“Making money is art and working is art and good business is the best art of all” were the thoughts of pop art icon, Andy Warhol who surprised the world by painting a can of Heinz Beans and calling it art.
Art is a lot like work, what is good art, what is bad art? It comes down to blend of guiding principles and ultimately personal taste. It’s a bit like asking, “what is a good investment”?
Perhaps managers would be better to think of themselves as artists. Are you a realist, surrealist, or an impressionist?
Do you add value, or destroy value? Until the recent introduction of international accounting standards in East Africa, even year-end financial statements were largely a matter of perspective, stressing the profitable points and glossing over the disturbing ones.
Somehow we label this segment of our lives and call it “business” as though it was distinct, we wake up in the morning and say: “we are off to work” as though, work is what starts at 8 am and ends at 5 p.m. But it’s all made up, it’s all artificial, it is just a creation.
We create the distinction: work, like we create the distinction: art. We know good business when it happens, based on financial ratio analysis and bottom line profitability.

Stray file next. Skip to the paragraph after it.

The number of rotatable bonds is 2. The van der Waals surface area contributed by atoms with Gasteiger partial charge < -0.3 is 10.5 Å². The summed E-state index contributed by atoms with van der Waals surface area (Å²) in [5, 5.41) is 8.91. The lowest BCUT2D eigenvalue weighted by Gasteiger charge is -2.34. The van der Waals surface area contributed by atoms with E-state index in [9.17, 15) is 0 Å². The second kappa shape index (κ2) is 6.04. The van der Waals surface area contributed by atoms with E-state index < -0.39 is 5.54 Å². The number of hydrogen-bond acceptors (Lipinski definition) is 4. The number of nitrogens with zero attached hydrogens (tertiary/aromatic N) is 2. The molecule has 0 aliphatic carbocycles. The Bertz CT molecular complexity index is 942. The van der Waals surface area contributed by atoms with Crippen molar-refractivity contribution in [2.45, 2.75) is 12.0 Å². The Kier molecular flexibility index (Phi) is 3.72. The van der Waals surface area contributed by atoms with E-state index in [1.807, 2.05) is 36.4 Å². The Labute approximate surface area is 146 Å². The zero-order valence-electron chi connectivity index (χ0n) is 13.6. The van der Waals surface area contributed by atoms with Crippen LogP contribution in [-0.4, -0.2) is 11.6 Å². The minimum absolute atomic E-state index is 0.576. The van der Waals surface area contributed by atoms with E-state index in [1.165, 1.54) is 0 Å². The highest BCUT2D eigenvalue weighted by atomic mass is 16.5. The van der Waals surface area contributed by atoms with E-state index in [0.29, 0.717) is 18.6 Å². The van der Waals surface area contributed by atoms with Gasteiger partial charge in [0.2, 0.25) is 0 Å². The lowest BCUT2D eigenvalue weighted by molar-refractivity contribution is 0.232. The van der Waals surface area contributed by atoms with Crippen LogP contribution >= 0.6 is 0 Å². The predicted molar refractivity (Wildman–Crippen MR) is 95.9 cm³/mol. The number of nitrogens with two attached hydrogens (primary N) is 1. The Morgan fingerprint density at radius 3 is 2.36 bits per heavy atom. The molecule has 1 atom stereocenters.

Good business is also the ability to ‘just do it’. Its so wonderful when someone says I will do tasks A, B and C and then get it to you by 4 p.m. on Tuesday. And, voila, it happens, no excuses. Now that’s an art!
Fundamental to good business is the notion of value added. A product or service has all the fixed and variable costs that go into it, that a management accounting exercise would determine, yet there can be a big difference between those input costs and the selling price, that’s the value added.
The flip side of this is value destroyed; creating negative value, making a product or service less valuable than all its component costs. It happens all the time, we just don’t create the distinction: value destroyed, value subtracted. How do you do this?
Add in a dash of, inaccuracy, lack of competence, arrogance, just plain not paying attention, slow response times and a business has value destroyed. In other words: bad management.
Think of value destroyed like a computer virus that just erases precious files – in a second or so, there goes all the hours of hard work.
One of the world’s most successful investors, the realist, Warren Buffet bases his investment decisions on determining a company’s intrinsic value, defined as the “value determined by the facts” not likely the same as the market quoted price.
These facts being a company’s assets, earning and dividends, with the most important factor being determining a company’s future earning power, which is really what Buffet is interested in buying into, at a low or bargain price.
Interestingly, when asset values are at a low being sold at bargain prices the astute investor, sees a light at the end of the tunnel. That’s the art, seeing a business opportunity that other’s miss.
David J. Abbott is a management consultant working in Rwanda